Stop worrying by eating chocolate

Photo: Bartek Ambrozik, Stock.xchng

I have read sites that piously tell people with worry and anxiety to eat less chocolate because it pumps up the adrenal system.  But this advice comes from people who don’t worry who think they know best.  I’m an olympic worrier, and I don’t offer any advice here, but I can tell you that for me  chocolate – if enjoyed substantially – is actually a great healer from worry.   The secret for me is to really enjoy eating it! (which is quite different from guilty bingeing or over eating).

One of the things I have learned about worrying is that worriers like me have loads of rules to live their lives by.  A list of ‘oughts’, for example:

  • I ought not to eat chocolate because it will give me spots and make me fat
  • my house ought to be tidy, or else I can’t relax
  • I ought not to let my daughter watch TV, even if I really need a short break
  • I ought not to use the tumble dryer ever, because it’s bad for the environment

I could go on with my list of rules, but it is too dull.  I have been suffering from a serious ‘Hardening of the Oughteries’ and the only remedy is to ignore the rules and do what I like.  I can eat chocolate and really enjoy it. Let my daughter watch telly, use the tumble dryer sometimes and generally be a bit more relaxed. Not abandoning all principles, but whilst I’m getting better sometimes it really is good to ‘expletive’ the rules.

What a relief!  Any how must go for now, got a dark chocolate mint chip bar in the fridge, which really needs some attention… What’s your favourite chocolate? You might like to take the chocolate poll just for fun.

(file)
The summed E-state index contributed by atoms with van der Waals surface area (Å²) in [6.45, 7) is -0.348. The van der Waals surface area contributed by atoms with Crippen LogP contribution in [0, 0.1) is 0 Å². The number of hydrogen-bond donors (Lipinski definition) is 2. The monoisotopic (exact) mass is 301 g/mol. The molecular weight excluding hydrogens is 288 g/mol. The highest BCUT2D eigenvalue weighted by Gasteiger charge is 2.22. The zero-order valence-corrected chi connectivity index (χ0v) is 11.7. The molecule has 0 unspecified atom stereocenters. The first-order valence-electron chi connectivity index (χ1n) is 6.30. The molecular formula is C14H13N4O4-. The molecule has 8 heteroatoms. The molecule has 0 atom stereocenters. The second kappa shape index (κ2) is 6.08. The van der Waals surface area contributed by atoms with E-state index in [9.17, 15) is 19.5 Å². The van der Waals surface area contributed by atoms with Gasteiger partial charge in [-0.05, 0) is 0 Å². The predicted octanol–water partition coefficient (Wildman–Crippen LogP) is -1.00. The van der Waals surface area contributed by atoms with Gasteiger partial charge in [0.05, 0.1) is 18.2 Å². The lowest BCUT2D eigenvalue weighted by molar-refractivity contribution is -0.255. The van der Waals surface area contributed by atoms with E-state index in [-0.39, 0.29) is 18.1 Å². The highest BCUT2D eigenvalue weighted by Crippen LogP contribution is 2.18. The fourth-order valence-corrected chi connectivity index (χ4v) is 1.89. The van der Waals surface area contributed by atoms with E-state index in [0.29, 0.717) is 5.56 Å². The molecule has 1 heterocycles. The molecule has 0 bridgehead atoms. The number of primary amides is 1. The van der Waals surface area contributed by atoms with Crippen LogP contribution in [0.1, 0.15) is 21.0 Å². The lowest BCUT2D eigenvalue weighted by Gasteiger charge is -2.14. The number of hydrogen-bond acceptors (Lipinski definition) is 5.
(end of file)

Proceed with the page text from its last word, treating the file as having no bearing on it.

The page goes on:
2 thoughts on “Stop worrying by eating chocolate

  1. Hey, do you think that the anxiety and the rule-based life are related? I am also a chronic worrier (not diagnosed but…) and I feel there are many things I ought do … but I can’t respect some of my own rules and then I get mad at me and worried that I’m a failure and so on. Anyway, do you think this rules thing is associated with GAD?

    • Hey, thanks for your post – sorry for slow response. I’m not an expert, but I do think that ‘rules-based’ lives and anxiety may well be linked. I think that in the past, (and sometimes now) I make up rules to live by as a way of navigating daily chaos. This was also because I didn’t have a very strong sense of myself and therefore used to ask for reassurance from others, and live by rules. What I have learned (and am still learning) to do since is to let go of the rules and trust my own judgements. This is because the rules I used to live by are not flexible enough to cope with daily living.
      I hope that you have made good progress and are finding ways that help you
      Very best
      Julie x

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